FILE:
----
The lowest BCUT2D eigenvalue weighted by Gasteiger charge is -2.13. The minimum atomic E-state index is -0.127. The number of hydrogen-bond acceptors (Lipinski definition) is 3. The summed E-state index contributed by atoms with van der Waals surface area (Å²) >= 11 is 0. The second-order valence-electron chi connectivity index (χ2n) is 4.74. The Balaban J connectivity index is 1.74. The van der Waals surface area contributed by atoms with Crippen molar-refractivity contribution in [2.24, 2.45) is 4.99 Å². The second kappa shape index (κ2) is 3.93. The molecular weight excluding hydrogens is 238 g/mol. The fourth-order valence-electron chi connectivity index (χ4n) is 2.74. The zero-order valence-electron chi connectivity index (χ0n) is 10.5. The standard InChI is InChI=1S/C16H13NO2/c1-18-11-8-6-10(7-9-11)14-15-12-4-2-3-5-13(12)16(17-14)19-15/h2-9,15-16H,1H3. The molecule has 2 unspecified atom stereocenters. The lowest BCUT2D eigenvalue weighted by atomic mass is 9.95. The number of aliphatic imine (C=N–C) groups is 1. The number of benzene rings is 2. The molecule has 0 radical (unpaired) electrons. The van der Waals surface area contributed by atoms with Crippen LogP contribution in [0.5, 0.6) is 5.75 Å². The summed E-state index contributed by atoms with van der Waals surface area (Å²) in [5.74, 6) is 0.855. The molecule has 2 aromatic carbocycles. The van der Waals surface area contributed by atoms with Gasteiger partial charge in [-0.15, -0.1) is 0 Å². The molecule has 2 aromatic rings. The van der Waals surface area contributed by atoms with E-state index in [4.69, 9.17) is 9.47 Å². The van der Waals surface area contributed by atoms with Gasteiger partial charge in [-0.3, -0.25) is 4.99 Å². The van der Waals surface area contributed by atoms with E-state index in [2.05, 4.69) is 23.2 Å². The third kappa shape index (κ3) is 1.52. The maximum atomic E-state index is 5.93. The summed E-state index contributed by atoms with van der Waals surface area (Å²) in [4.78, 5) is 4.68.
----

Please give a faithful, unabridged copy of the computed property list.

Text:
The lowest BCUT2D eigenvalue weighted by Gasteiger charge is -2.13. The minimum atomic E-state index is -0.127. The number of hydrogen-bond acceptors (Lipinski definition) is 3. The summed E-state index contributed by atoms with van der Waals surface area (Å²) >= 11 is 0. The second-order valence-electron chi connectivity index (χ2n) is 4.74. The Balaban J connectivity index is 1.74. The van der Waals surface area contributed by atoms with Crippen molar-refractivity contribution in [2.24, 2.45) is 4.99 Å². The second kappa shape index (κ2) is 3.93. The molecular weight excluding hydrogens is 238 g/mol. The fourth-order valence-electron chi connectivity index (χ4n) is 2.74. The zero-order valence-electron chi connectivity index (χ0n) is 10.5. The standard InChI is InChI=1S/C16H13NO2/c1-18-11-8-6-10(7-9-11)14-15-12-4-2-3-5-13(12)16(17-14)19-15/h2-9,15-16H,1H3. The molecule has 2 unspecified atom stereocenters. The lowest BCUT2D eigenvalue weighted by atomic mass is 9.95. The number of aliphatic imine (C=N–C) groups is 1. The number of benzene rings is 2. The molecule has 0 radical (unpaired) electrons. The van der Waals surface area contributed by atoms with Crippen LogP contribution in [0.5, 0.6) is 5.75 Å². The summed E-state index contributed by atoms with van der Waals surface area (Å²) in [5.74, 6) is 0.855. The molecule has 2 aromatic carbocycles. The van der Waals surface area contributed by atoms with Gasteiger partial charge in [-0.15, -0.1) is 0 Å². The molecule has 2 aromatic rings. The van der Waals surface area contributed by atoms with E-state index in [4.69, 9.17) is 9.47 Å². The van der Waals surface area contributed by atoms with Gasteiger partial charge in [-0.3, -0.25) is 4.99 Å². The van der Waals surface area contributed by atoms with E-state index in [2.05, 4.69) is 23.2 Å². The third kappa shape index (κ3) is 1.52. The maximum atomic E-state index is 5.93. The summed E-state index contributed by atoms with van der Waals surface area (Å²) in [4.78, 5) is 4.68.